Spontaneous symmetry breaking (SSB) is a physics phenomenon in which a symmetric system produces symmetry-violating states. Recently, extensive study shows that the parity-time symmetry breaking in open systems leads to exceptional points, promising for novel applications leasers and sensing.
In this work, the researchers theoretically demonstrated spontaneous time-reversal symmetry (T-symmetry) breaking in a cavity quantum electrodynamics system. The system is composed of an ensemble of 2-level atoms inside a cavity. The atoms are kept near their highest excited states and act like an oscillator with a negative mass. The researchers utilize the dipole interaction between the atoms and the cavity mode to induce the T-symmetry breaking and to obtain exceptional points (EPs).
"The dipole interaction provides a linear coupling between the collective motion of the atoms and the cavity mode," said Yu-Kun Lu, who is an undergraduate at Peking University. "For small coupling strength, the system undergoes harmonic oscillation, which is invariant under time-reversal operation. When the coupling strength reaches a threshold, the system becomes unstable against the pair-production (annihilation) process, and the excitation number of the cavity mode and the atoms will increase (decrease) with time, thus leading to the spontaneous T-symmetry breaking." The critical point between the T-symmetric and T-symmetry broken phase is proved to be an EP.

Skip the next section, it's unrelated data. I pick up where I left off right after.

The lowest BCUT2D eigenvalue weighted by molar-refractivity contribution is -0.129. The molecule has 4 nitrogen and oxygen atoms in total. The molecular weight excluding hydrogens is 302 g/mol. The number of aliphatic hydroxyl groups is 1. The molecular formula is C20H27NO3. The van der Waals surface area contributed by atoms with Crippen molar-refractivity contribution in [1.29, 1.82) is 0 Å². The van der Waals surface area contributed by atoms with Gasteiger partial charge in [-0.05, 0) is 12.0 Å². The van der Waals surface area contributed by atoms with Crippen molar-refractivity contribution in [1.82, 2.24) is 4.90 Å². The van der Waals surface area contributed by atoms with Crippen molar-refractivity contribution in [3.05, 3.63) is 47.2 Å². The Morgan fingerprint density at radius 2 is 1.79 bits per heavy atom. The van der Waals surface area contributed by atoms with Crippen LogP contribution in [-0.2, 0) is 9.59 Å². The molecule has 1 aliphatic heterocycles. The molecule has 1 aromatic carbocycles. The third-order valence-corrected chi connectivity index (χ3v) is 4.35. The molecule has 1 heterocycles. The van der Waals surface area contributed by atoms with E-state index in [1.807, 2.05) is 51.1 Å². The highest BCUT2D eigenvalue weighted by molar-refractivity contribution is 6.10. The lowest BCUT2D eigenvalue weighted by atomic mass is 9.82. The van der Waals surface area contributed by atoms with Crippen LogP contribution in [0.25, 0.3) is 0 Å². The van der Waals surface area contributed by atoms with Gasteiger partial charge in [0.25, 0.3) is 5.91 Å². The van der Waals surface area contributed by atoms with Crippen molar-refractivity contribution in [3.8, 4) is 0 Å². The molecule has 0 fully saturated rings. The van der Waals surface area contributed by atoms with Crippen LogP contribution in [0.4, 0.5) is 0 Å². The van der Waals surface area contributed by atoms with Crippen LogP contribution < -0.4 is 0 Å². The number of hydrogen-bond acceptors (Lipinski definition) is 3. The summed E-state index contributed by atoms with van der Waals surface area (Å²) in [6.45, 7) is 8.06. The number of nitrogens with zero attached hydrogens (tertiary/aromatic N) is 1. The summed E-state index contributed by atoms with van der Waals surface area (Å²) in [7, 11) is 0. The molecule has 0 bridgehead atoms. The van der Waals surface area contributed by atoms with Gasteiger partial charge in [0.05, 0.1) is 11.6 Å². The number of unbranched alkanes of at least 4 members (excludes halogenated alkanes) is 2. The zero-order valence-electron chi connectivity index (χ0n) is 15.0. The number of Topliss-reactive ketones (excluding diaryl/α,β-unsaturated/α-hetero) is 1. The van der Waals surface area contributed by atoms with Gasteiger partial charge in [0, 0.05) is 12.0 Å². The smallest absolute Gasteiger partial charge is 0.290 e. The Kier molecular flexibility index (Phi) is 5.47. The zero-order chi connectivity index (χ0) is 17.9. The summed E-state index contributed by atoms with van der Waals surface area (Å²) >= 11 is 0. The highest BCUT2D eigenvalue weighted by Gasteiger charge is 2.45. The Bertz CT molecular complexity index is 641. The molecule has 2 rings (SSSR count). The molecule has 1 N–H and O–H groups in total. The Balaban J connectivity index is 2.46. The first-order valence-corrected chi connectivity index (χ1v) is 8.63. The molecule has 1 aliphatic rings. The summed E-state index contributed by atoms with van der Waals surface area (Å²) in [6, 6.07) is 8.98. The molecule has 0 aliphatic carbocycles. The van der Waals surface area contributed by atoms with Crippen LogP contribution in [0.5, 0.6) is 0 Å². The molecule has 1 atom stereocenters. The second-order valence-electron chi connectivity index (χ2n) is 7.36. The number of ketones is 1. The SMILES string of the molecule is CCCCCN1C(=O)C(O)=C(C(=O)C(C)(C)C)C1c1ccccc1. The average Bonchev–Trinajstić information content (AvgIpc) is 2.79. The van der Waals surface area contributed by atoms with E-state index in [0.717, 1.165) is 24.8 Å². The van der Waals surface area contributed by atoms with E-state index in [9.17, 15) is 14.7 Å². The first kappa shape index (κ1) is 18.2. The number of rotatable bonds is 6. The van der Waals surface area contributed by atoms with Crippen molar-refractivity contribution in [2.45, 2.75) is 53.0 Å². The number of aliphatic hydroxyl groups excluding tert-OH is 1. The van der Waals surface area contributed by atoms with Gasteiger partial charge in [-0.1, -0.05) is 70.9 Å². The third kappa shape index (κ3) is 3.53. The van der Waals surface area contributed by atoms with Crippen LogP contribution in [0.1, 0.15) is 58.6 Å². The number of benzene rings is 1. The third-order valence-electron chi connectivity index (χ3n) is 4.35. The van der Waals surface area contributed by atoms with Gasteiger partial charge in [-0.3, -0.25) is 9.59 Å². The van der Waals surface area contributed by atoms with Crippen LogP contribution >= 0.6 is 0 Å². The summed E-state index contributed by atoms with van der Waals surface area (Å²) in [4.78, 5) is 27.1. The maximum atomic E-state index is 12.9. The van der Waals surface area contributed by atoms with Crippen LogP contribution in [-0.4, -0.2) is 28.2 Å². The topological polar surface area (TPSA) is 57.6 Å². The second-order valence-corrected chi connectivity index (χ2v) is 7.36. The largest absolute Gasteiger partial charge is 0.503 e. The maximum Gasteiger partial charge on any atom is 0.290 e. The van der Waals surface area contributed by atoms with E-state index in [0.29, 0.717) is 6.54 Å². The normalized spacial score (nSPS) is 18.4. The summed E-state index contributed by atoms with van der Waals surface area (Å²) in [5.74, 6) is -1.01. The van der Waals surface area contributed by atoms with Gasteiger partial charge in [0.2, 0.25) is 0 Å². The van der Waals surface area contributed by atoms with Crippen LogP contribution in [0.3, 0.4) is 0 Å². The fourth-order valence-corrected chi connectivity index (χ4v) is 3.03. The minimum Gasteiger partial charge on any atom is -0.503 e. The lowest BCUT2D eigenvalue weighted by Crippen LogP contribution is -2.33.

"To demonstrate the existence of EP, we showed the dependence of the eigenfrequencies as well as the eigenmode on the cavity-atom detuning, and we found they coalesce at the critical point, and thus proved it to be an EP," said Pai Peng, a former undergraduate in Prof. Xiao's group and now a Ph.D. at Massachusetts Institute of Technology. Moreover, due to the singular topology of the EP, the dynamics in the vicinity of the EP is robust.
"After encircling a whole loop around EP, the final state only depends on the direction of the loop but not its shape, and thus the result is topological protected," said Qi-Tao Cao, a Ph.D. at Peking University.
"EPs used to be studied exclusively in open systems. The demonstration of EP in the present system broadens the understanding of SSB and singularities in physics," said Prof. Xiao. "Apart from its fundamental interest, spontaneous T-symmetry breaking without gain or loss also provides a new platform for various applications, such as sensing and quantum information processing."
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Yu-Kun Lu et al, Spontaneous T-symmetry breaking and exceptional points in cavity quantum electrodynamics systems, Science Bulletin (2018). DOI: 10.1016/j.scib.2018.07.020